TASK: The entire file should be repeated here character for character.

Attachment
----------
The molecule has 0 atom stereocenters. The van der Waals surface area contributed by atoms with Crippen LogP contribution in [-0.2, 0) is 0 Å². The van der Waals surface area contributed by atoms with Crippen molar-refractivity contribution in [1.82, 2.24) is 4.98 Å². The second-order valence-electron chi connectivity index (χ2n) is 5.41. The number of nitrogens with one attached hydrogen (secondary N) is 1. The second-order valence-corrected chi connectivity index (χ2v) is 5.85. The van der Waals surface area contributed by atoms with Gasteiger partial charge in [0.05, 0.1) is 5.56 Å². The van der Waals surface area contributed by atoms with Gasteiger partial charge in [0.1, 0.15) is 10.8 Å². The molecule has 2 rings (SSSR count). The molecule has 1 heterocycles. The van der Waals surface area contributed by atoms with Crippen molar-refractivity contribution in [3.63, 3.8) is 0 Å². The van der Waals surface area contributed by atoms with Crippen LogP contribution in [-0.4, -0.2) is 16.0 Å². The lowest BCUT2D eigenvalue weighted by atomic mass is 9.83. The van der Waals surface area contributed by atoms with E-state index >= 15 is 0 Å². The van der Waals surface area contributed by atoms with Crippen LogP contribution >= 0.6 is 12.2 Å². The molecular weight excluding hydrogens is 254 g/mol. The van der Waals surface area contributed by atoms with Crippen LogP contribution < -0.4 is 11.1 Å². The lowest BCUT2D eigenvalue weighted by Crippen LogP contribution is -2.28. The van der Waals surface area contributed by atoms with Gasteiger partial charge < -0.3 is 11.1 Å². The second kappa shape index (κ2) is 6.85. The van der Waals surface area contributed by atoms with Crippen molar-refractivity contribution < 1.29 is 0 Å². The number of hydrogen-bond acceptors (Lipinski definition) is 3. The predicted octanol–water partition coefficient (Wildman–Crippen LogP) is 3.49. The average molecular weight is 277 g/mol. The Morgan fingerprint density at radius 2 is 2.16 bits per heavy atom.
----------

The molecule has 0 atom stereocenters. The van der Waals surface area contributed by atoms with Crippen LogP contribution in [-0.2, 0) is 0 Å². The van der Waals surface area contributed by atoms with Crippen molar-refractivity contribution in [1.82, 2.24) is 4.98 Å². The second-order valence-electron chi connectivity index (χ2n) is 5.41. The number of nitrogens with one attached hydrogen (secondary N) is 1. The second-order valence-corrected chi connectivity index (χ2v) is 5.85. The van der Waals surface area contributed by atoms with Gasteiger partial charge in [0.05, 0.1) is 5.56 Å². The van der Waals surface area contributed by atoms with Gasteiger partial charge in [0.1, 0.15) is 10.8 Å². The molecule has 2 rings (SSSR count). The molecule has 1 heterocycles. The van der Waals surface area contributed by atoms with Crippen molar-refractivity contribution in [3.63, 3.8) is 0 Å². The van der Waals surface area contributed by atoms with Crippen LogP contribution in [-0.4, -0.2) is 16.0 Å². The lowest BCUT2D eigenvalue weighted by atomic mass is 9.83. The van der Waals surface area contributed by atoms with E-state index >= 15 is 0 Å². The van der Waals surface area contributed by atoms with Crippen LogP contribution >= 0.6 is 12.2 Å². The molecular weight excluding hydrogens is 254 g/mol. The van der Waals surface area contributed by atoms with Crippen LogP contribution < -0.4 is 11.1 Å². The lowest BCUT2D eigenvalue weighted by Crippen LogP contribution is -2.28. The van der Waals surface area contributed by atoms with Gasteiger partial charge < -0.3 is 11.1 Å². The second kappa shape index (κ2) is 6.85. The van der Waals surface area contributed by atoms with Crippen molar-refractivity contribution < 1.29 is 0 Å². The number of hydrogen-bond acceptors (Lipinski definition) is 3. The predicted octanol–water partition coefficient (Wildman–Crippen LogP) is 3.49. The average molecular weight is 277 g/mol. The Morgan fingerprint density at radius 2 is 2.16 bits per heavy atom.